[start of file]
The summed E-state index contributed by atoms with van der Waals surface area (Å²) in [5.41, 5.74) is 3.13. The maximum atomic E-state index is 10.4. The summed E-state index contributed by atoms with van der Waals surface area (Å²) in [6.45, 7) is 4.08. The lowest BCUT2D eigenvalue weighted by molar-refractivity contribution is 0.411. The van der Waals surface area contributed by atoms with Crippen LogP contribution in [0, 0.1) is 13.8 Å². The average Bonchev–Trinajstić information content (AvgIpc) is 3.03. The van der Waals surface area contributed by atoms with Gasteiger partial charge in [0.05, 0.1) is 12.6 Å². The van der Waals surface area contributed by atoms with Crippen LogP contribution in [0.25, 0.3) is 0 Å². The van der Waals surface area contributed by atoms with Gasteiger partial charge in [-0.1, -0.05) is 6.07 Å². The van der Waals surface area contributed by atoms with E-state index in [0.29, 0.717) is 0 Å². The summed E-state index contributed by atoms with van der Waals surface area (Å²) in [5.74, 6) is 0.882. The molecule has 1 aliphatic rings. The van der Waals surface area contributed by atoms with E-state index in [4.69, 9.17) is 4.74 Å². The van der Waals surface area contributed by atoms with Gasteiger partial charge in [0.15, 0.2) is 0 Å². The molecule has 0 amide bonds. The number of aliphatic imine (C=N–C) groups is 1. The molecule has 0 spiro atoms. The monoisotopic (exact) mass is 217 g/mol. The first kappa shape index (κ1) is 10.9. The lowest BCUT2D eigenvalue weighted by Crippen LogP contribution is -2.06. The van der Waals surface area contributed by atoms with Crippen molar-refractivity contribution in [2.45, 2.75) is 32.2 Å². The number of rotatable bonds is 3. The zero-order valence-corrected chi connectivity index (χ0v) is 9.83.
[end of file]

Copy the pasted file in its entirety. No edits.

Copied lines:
The summed E-state index contributed by atoms with van der Waals surface area (Å²) in [5.41, 5.74) is 3.13. The maximum atomic E-state index is 10.4. The summed E-state index contributed by atoms with van der Waals surface area (Å²) in [6.45, 7) is 4.08. The lowest BCUT2D eigenvalue weighted by molar-refractivity contribution is 0.411. The van der Waals surface area contributed by atoms with Crippen LogP contribution in [0, 0.1) is 13.8 Å². The average Bonchev–Trinajstić information content (AvgIpc) is 3.03. The van der Waals surface area contributed by atoms with Gasteiger partial charge in [0.05, 0.1) is 12.6 Å². The van der Waals surface area contributed by atoms with Crippen LogP contribution in [0.25, 0.3) is 0 Å². The van der Waals surface area contributed by atoms with Gasteiger partial charge in [-0.1, -0.05) is 6.07 Å². The van der Waals surface area contributed by atoms with E-state index in [0.29, 0.717) is 0 Å². The summed E-state index contributed by atoms with van der Waals surface area (Å²) in [5.74, 6) is 0.882. The molecule has 1 aliphatic rings. The van der Waals surface area contributed by atoms with E-state index in [4.69, 9.17) is 4.74 Å². The van der Waals surface area contributed by atoms with Gasteiger partial charge in [0.15, 0.2) is 0 Å². The molecule has 0 amide bonds. The number of aliphatic imine (C=N–C) groups is 1. The molecule has 0 spiro atoms. The monoisotopic (exact) mass is 217 g/mol. The first kappa shape index (κ1) is 10.9. The lowest BCUT2D eigenvalue weighted by Crippen LogP contribution is -2.06. The van der Waals surface area contributed by atoms with Crippen molar-refractivity contribution in [2.45, 2.75) is 32.2 Å². The number of rotatable bonds is 3. The zero-order valence-corrected chi connectivity index (χ0v) is 9.83.